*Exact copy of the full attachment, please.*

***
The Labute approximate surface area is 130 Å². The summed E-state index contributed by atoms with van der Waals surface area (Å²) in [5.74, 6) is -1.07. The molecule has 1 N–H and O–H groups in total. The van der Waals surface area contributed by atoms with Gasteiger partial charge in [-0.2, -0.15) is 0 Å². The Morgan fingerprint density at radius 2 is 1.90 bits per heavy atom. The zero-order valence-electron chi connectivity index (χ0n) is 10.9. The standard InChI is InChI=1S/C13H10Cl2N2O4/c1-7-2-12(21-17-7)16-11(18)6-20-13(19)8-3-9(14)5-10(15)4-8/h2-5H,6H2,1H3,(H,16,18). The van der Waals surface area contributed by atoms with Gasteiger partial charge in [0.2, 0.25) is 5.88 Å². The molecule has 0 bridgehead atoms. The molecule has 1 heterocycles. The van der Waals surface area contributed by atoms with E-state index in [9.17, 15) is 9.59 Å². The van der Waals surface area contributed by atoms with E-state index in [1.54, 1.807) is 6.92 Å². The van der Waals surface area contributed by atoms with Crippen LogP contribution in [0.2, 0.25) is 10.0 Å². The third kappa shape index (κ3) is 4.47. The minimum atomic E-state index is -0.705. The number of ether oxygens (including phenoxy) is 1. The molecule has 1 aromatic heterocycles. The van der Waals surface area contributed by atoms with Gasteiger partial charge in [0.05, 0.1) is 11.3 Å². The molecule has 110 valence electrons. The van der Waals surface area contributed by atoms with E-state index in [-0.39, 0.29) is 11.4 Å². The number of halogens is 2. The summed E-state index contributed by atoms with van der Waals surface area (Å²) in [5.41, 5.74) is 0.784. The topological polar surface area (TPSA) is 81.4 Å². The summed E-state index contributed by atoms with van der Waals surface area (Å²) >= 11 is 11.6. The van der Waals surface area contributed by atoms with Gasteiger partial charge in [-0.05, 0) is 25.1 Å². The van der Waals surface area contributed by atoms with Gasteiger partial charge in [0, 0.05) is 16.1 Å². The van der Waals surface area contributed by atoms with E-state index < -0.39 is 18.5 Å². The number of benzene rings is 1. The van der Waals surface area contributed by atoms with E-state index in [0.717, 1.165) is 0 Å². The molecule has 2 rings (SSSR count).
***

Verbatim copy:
The Labute approximate surface area is 130 Å². The summed E-state index contributed by atoms with van der Waals surface area (Å²) in [5.74, 6) is -1.07. The molecule has 1 N–H and O–H groups in total. The van der Waals surface area contributed by atoms with Gasteiger partial charge in [-0.2, -0.15) is 0 Å². The Morgan fingerprint density at radius 2 is 1.90 bits per heavy atom. The zero-order valence-electron chi connectivity index (χ0n) is 10.9. The standard InChI is InChI=1S/C13H10Cl2N2O4/c1-7-2-12(21-17-7)16-11(18)6-20-13(19)8-3-9(14)5-10(15)4-8/h2-5H,6H2,1H3,(H,16,18). The van der Waals surface area contributed by atoms with Gasteiger partial charge in [0.2, 0.25) is 5.88 Å². The molecule has 0 bridgehead atoms. The molecule has 1 heterocycles. The van der Waals surface area contributed by atoms with E-state index in [9.17, 15) is 9.59 Å². The van der Waals surface area contributed by atoms with E-state index in [1.54, 1.807) is 6.92 Å². The van der Waals surface area contributed by atoms with Crippen LogP contribution in [0.2, 0.25) is 10.0 Å². The third kappa shape index (κ3) is 4.47. The minimum atomic E-state index is -0.705. The number of ether oxygens (including phenoxy) is 1. The molecule has 1 aromatic heterocycles. The van der Waals surface area contributed by atoms with Gasteiger partial charge in [0.05, 0.1) is 11.3 Å². The molecule has 110 valence electrons. The van der Waals surface area contributed by atoms with E-state index in [-0.39, 0.29) is 11.4 Å². The number of halogens is 2. The summed E-state index contributed by atoms with van der Waals surface area (Å²) in [5.41, 5.74) is 0.784. The topological polar surface area (TPSA) is 81.4 Å². The summed E-state index contributed by atoms with van der Waals surface area (Å²) >= 11 is 11.6. The van der Waals surface area contributed by atoms with Gasteiger partial charge in [-0.05, 0) is 25.1 Å². The van der Waals surface area contributed by atoms with Gasteiger partial charge in [0, 0.05) is 16.1 Å². The van der Waals surface area contributed by atoms with E-state index < -0.39 is 18.5 Å². The number of benzene rings is 1. The van der Waals surface area contributed by atoms with E-state index in [0.717, 1.165) is 0 Å². The molecule has 2 rings (SSSR count).